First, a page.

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3 Ways MCU Can Solve 800V Electric Vehicle Traction Inverter

Jan 04, 2023      View: 324

The electric vehicle (EV) traction inverter is the heart of the EV. It converts DC power from high-voltage batteries into multi-phase (usually three-phase) AC power to drive the traction motor and control the regeneration of energy from braking. Electric vehicle electronics are moving from 400V to 800V architectures, which promise to enable.


- Fast charging - delivering double the power at the same current.

- Increased efficiency and power density through the use of silicon carbide (SiC).

  • Weight reduction by using thinner cables to reduce the current required for the same power rating at 800V.

electric vehicle traction inverter


In the traction inverter, the microcontroller (MCU) is the brain of the system, performing motor control, voltage and current sampling via an analog-to-digital converter (ADC), calculating magnetic field orientation control (FOC) algorithms using magnetic cores, and driving power field effect transistors (FETs) using pulse width modulation (PWM) signals. For MCUs, the shift to 800V traction inverters poses three challenges.


- The need for lower latency real-time control performance.

- Increased functional safety requirements.

- The need for fast response to system failures.


Real-Time Control with Lower Latency


To control the torque and speed of the traction motor, the MCU uses a combination of peripherals (ADC, PWM) and computational cores to complete the control loop. With the move to 800V systems, traction inverters are also moving to wide-bandgap semiconductors (e.g., SiC) because of their greatly improved efficiency and power density at 800V.


This control loop delay becomes a priority in order to achieve the higher switching frequencies required by SiCs. Low-delay control loops also allow engineers to run motors at higher speeds, thereby reducing motor size and weight. To understand and reduce control loop delays, you must understand the control loop signal chain and its various stages, as shown in Figure 1.


control loop signal chain

Figure 1: Control Loop Signal Chain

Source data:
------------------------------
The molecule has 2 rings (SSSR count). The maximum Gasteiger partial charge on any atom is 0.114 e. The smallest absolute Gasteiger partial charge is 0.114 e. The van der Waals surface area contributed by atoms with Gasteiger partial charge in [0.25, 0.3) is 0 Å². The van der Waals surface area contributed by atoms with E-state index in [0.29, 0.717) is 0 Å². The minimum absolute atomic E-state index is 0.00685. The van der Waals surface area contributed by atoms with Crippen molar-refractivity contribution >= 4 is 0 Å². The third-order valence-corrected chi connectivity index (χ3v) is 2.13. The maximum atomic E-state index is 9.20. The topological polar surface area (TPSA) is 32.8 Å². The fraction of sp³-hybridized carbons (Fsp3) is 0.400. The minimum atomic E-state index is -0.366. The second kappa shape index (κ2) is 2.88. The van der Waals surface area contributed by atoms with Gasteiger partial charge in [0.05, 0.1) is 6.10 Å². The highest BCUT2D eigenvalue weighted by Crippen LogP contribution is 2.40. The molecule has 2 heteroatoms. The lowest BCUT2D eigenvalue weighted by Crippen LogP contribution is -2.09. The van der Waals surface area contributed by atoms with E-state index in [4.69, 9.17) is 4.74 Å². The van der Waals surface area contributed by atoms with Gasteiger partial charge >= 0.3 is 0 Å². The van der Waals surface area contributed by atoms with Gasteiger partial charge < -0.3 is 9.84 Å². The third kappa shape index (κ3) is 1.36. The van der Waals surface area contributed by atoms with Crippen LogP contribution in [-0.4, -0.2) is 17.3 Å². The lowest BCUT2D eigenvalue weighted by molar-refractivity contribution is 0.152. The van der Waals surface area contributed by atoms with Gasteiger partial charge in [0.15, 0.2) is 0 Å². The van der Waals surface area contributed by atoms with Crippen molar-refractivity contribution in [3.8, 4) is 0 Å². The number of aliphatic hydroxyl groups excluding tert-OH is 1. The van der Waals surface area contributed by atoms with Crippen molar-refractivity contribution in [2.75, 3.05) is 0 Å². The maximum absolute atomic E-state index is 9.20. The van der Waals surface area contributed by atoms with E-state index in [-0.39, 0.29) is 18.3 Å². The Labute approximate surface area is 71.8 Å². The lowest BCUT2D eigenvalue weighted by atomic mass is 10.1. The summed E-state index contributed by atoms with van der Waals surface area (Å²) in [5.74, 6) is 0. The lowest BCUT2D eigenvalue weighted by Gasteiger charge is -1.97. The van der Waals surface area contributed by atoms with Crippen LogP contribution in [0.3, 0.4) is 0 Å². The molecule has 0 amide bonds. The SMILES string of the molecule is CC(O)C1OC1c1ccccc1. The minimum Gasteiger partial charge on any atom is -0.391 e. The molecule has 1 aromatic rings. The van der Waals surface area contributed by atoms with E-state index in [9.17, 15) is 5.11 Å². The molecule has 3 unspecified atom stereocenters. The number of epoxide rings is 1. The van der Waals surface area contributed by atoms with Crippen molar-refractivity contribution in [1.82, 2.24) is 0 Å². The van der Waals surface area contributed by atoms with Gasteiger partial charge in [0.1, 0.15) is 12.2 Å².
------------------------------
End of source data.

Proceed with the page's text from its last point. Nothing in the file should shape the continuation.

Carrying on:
To achieve excellent real-time control performance, you must optimize the entire signal chain, including hardware and software. The time taken from ADC sampling (input from the motor) to writing the PWM (output to control the motor) is the basic measure of real-time control performance. Starting with ADC sampling, the inverter system needs to sample accurately and quickly, i.e., achieve a high sample rate, at least 12-bit resolution, and low conversion time.


Once sampling is available, it needs to be transferred to and read by the processor through the interconnect, with optimized bus and memory access architecture to reduce latency. In the processor, the core needs to use the FOC algorithm to calculate the next PWM step based on the phase current, speed and position of the motor.


To minimize computation time even more, the kernel needs a high clock rate and must execute a specific number of instructions efficiently. In addition, the kernel needs to execute a range of instruction types, including floating-point, trigonometric, and integer math instructions. Finally, the core again uses a low latency path to write the updated duty cycle to the PWM generator. Applying deadband compensation to the PWM output will prevent shorts when switching between the high-side and low-side FETs and is best applied at the hardware level to reduce software overhead.


Traction inverter control loop delays as low as 2.5μs for TI MCUs and less than 4μs for the AM2634-Q1. This level of control loop delay will be targeted for future designs that include SiC architectures.


Increased Functional Safety Requirements


Since traction inverters provide the power to control the motor, they are inherently functionally safe and critical systems. Since 800V systems have the potential to provide higher power, torque, speed (or all three), traction systems need to be functionally safe to meet Automotive Safety Integrity Level (ASIL) D requirements. A key part of the functional safety system is the MCU, as it needs to make intelligent decisions to safely respond to system failures. Therefore, the use of an ASIL D certified MCU is an important safety element.


To make it easier for engineers to meet system safety requirements specific to traction inverters, TI MCUs offer additional features. For example, phase current feedback indicates information about motor torque, which makes these signals critical to safety. As a result, many engineers prefer redundant sampling of phase currents, which means the MCU must have multiple independent ADCs.


Fast Response to System Failures


Another challenge for engineers is the ability to quickly put the motor in a safe state in the event of a failure, such as a current renewal. In the AM2634-Q1 device, fault common inputs (for overcurrent, overvoltage or high-speed faults) go to an innovative programmable real-time unit (PRU).


The firmware executing in the PRU correctly evaluates and responds to the fault type and executes the desired PWM protection sequence, as shown in Figure 2, and then places the PWM directly into a safe state as needed. These operations occur in as little as 105ns. In addition, because the firmware is user-programmable, engineers can add additional custom logic as necessary to meet their application requirements.


pmw

As more and more electric vehicles are produced, design trends will shift to SiC and 800V technologies with the need to improve motor control performance and meet the functional safety requirements of traction inverters. As the world moves toward electrification, innovations in performance and efficiency are critical to help automotive engineers design the next generation of electric vehicles.


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